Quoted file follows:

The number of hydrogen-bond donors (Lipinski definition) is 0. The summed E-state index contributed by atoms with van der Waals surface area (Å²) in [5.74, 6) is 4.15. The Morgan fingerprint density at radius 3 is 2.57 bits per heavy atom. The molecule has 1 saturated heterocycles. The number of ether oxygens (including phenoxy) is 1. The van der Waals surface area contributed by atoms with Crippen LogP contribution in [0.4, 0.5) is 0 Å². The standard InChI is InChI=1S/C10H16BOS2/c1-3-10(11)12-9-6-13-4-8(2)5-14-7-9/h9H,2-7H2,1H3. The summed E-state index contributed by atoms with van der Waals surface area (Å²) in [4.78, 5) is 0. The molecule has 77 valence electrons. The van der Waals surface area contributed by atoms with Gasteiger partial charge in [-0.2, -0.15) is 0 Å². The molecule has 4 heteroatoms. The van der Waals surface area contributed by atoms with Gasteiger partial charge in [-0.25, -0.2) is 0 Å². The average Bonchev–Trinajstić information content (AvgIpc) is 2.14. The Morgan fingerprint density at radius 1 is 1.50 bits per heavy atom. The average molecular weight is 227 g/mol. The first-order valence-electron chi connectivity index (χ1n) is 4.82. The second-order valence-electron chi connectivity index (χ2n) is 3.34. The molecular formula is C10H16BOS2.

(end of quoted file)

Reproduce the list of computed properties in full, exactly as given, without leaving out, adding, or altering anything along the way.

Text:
The number of hydrogen-bond donors (Lipinski definition) is 0. The summed E-state index contributed by atoms with van der Waals surface area (Å²) in [5.74, 6) is 4.15. The Morgan fingerprint density at radius 3 is 2.57 bits per heavy atom. The molecule has 1 saturated heterocycles. The number of ether oxygens (including phenoxy) is 1. The van der Waals surface area contributed by atoms with Crippen LogP contribution in [0.4, 0.5) is 0 Å². The standard InChI is InChI=1S/C10H16BOS2/c1-3-10(11)12-9-6-13-4-8(2)5-14-7-9/h9H,2-7H2,1H3. The summed E-state index contributed by atoms with van der Waals surface area (Å²) in [4.78, 5) is 0. The molecule has 77 valence electrons. The van der Waals surface area contributed by atoms with Gasteiger partial charge in [-0.2, -0.15) is 0 Å². The molecule has 4 heteroatoms. The van der Waals surface area contributed by atoms with Gasteiger partial charge in [-0.25, -0.2) is 0 Å². The average Bonchev–Trinajstić information content (AvgIpc) is 2.14. The Morgan fingerprint density at radius 1 is 1.50 bits per heavy atom. The average molecular weight is 227 g/mol. The first-order valence-electron chi connectivity index (χ1n) is 4.82. The second-order valence-electron chi connectivity index (χ2n) is 3.34. The molecular formula is C10H16BOS2.